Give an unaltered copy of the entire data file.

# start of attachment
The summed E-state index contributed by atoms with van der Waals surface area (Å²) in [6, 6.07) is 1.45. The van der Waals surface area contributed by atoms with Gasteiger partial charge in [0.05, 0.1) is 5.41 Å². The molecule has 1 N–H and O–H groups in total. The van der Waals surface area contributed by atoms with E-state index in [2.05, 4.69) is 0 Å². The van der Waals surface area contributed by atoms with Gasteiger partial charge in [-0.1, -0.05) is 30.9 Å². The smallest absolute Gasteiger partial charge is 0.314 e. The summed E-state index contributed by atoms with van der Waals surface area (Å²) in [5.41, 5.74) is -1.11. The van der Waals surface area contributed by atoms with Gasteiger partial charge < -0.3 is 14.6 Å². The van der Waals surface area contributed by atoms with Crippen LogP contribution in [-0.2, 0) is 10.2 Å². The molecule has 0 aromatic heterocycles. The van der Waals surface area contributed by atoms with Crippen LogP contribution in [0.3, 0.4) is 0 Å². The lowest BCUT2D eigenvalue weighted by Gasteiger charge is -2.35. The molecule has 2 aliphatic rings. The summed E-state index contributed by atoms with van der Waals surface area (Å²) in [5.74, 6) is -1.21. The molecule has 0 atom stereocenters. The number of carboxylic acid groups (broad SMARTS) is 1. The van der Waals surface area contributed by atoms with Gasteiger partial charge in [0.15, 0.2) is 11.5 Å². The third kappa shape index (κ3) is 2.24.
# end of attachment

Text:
The summed E-state index contributed by atoms with van der Waals surface area (Å²) in [6, 6.07) is 1.45. The van der Waals surface area contributed by atoms with Gasteiger partial charge in [0.05, 0.1) is 5.41 Å². The molecule has 1 N–H and O–H groups in total. The van der Waals surface area contributed by atoms with E-state index in [2.05, 4.69) is 0 Å². The van der Waals surface area contributed by atoms with Gasteiger partial charge in [-0.1, -0.05) is 30.9 Å². The smallest absolute Gasteiger partial charge is 0.314 e. The summed E-state index contributed by atoms with van der Waals surface area (Å²) in [5.41, 5.74) is -1.11. The van der Waals surface area contributed by atoms with Gasteiger partial charge < -0.3 is 14.6 Å². The van der Waals surface area contributed by atoms with Crippen LogP contribution in [-0.2, 0) is 10.2 Å². The molecule has 0 aromatic heterocycles. The van der Waals surface area contributed by atoms with Crippen LogP contribution in [0.3, 0.4) is 0 Å². The lowest BCUT2D eigenvalue weighted by Gasteiger charge is -2.35. The molecule has 2 aliphatic rings. The summed E-state index contributed by atoms with van der Waals surface area (Å²) in [5.74, 6) is -1.21. The molecule has 0 atom stereocenters. The number of carboxylic acid groups (broad SMARTS) is 1. The van der Waals surface area contributed by atoms with Gasteiger partial charge in [0.15, 0.2) is 11.5 Å². The third kappa shape index (κ3) is 2.24.